But, if those same technologies are used to stare through the walls of my house for zero reason, I absolutely see that as a violation of the 4th Amendment and I would be against that use.

I'm not afraid of LEOs adapting technology to fit the intended purposes of solving crimes, but if they are used for illegitimate purposes (like as described above), then I do have a problem.

But like with everything, there is potential for abuse, so it is something that will have to be watched closely.



posted on Jul, 20 2017 @ 08:32 AM
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A few weeks ago an 8 year old boy got separated from a group that was on a hike. By the time a search was organized it was after dark. One of the volunteers owns a roofing company and uses a drone with infrared to conduct inspections. He got out his drone launched it and found the boy with in minutes. Once the boy was located the drone hovered over him with a blinking strobe until people got to him.

I'd favor the police having drones with strict regulations and civilian oversight.



posted on Jul, 20 2017 @ 08:40 AM
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originally posted by: SlapMonkey
a reply to: DBCowboy

Much like police weapons and vehicles, it all depends on the extent of their usage. I don't have a problem with a drone if they're use to, say, search the woods for a suspect using infrared cameras to see through the trees.

But, if those same technologies are used to stare through the walls of my house for zero reason, I absolutely see that as a violation of the 4th Amendment and I would be against that use.

I'm not afraid of LEOs adapting technology to fit the intended purposes of solving crimes, but if they are used for illegitimate purposes (like as described above), then I do have a problem.

But like with everything, there is potential for abuse, so it is something that will have to be watched closely.




Fruit of the Poisonous Tree Doctrine

A doctrine that extends the exclusionary rule to make evidence inadmissible in court if it was derived from evidence that was illegally obtained. As the metaphor suggests, if the evidential "tree" is tainted, so is its "fruit." The doctrine was established in 1920 by the decision in Silverthorne Lumber Co. v. United States, and the phrase "fruit of the poisonous tree" was coined by Justice Frankfurter in his 1939 opinion in Nardone v. United States.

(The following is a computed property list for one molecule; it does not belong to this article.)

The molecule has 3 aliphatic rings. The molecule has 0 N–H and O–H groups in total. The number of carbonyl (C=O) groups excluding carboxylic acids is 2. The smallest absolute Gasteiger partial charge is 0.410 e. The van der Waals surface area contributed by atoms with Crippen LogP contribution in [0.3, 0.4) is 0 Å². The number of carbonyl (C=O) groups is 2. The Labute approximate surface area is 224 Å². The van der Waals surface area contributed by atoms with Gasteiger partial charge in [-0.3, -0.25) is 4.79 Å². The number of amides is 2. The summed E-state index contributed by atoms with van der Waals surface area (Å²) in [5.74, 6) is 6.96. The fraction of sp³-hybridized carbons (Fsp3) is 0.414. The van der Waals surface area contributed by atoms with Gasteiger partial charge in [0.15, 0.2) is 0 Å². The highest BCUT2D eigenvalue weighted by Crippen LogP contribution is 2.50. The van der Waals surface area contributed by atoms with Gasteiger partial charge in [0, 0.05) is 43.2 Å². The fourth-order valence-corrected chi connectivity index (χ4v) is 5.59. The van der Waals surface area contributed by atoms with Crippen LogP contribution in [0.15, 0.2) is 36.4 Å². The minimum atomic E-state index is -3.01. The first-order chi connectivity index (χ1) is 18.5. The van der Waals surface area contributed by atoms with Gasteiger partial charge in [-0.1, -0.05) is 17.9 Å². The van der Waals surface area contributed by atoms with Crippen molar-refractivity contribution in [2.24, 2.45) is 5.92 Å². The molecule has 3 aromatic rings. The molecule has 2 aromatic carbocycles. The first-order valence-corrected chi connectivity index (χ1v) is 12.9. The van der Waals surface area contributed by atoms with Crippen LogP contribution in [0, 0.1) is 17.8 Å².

Like the exclusionary rule itself, this doctrine is subject to three important exceptions. The evidence will not be excluded:

if it was discovered from a source independent of the illegal activity;
its discovery was inevitable;
or if there is attenuation between the illegal activity and the discovery of the evidence.

Further, if the primary evidence was illegally obtained, but admissible under the good faith exception, its derivatives (or "fruit") may also be admissible.


* - KYLLO V. UNITED STATES (99-8508) 533 U.S. 27 (2001)
190 F.3d 1041, reversed and remanded.

held that the use of a thermal imaging, or FLIR, device from a public vantage point to monitor the radiation of heat from a person's home was a "search" within the meaning of the Fourth Amendment, and thus required a warrant.


* - California vs. Ciraolo (1986) (No. 84-1513)Argued: December 10, 1985
Decided: May 19, 1986

the Supreme Court ruled that an individual’s private property is not protected by the Fourth Amendment as long as an aircraft is in navigable airspace; in this case, the altitude was 1,000 feet. "The Fourth Amendment simply does not require the police traveling in the public airways at this altitude to obtain a warrant in order to observe what is visible to the naked eye,” the Court said.

edit on 20-7-2017 by Xcathdra because: (no reason given)



posted on Jul, 20 2017 @ 09:05 AM
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a reply to: Xcathdra

I get all of that, but I've spent plenty of years working directly in the realm of judicial proceedings to know how many times these laws and guidelines get ignored, whether inadvertently or purposefully.

My concerns over abuse still stand.



posted on Jul, 20 2017 @ 09:09 AM
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a reply to: SlapMonkey

and of those instances how many cases were affected by those times where the laws and or guidelines were ignored? Why didnt the prosecutor catch it? Why didnt the defense attorney challenge it? Why didnt the presiding judge act? Of those cases that were appealed why didnt the appeals courts issue a new ruling or remand it back to correct mistakes?

Of those how many cases were allowed to stand because the law was followed instead of someones personal opinion on what they think the law should say?

My point is laying all the blame on law enforcement while ignoring the judicial branch's responsibility is short sighted.
edit on 20-7-2017 by Xcathdra because: (no reason given)



posted on Jul, 20 2017 @ 09:42 AM
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a reply to: Xcathdra

On which of my statements are you basing your assessment that I'm placing all of the blame on law enforcement? All I said (paraphrased, of course) is that with new toys comes the new possibility/probability for new abuses of said toys.

Fact: It happens.

Also Fact: LEOs are trained on how to obtain evidence, so if they screw that up, it is on them just as much as it is on the judicial side of things to catch the mistakes and ensure that they are given proper attention, whatever that may entail.

Nowhere did I ever imply that all culpability is on the LEO, but knowing how to properly use their tools and how to legally collect evidence is in their wheelhouse, so I apply expectations accordingly.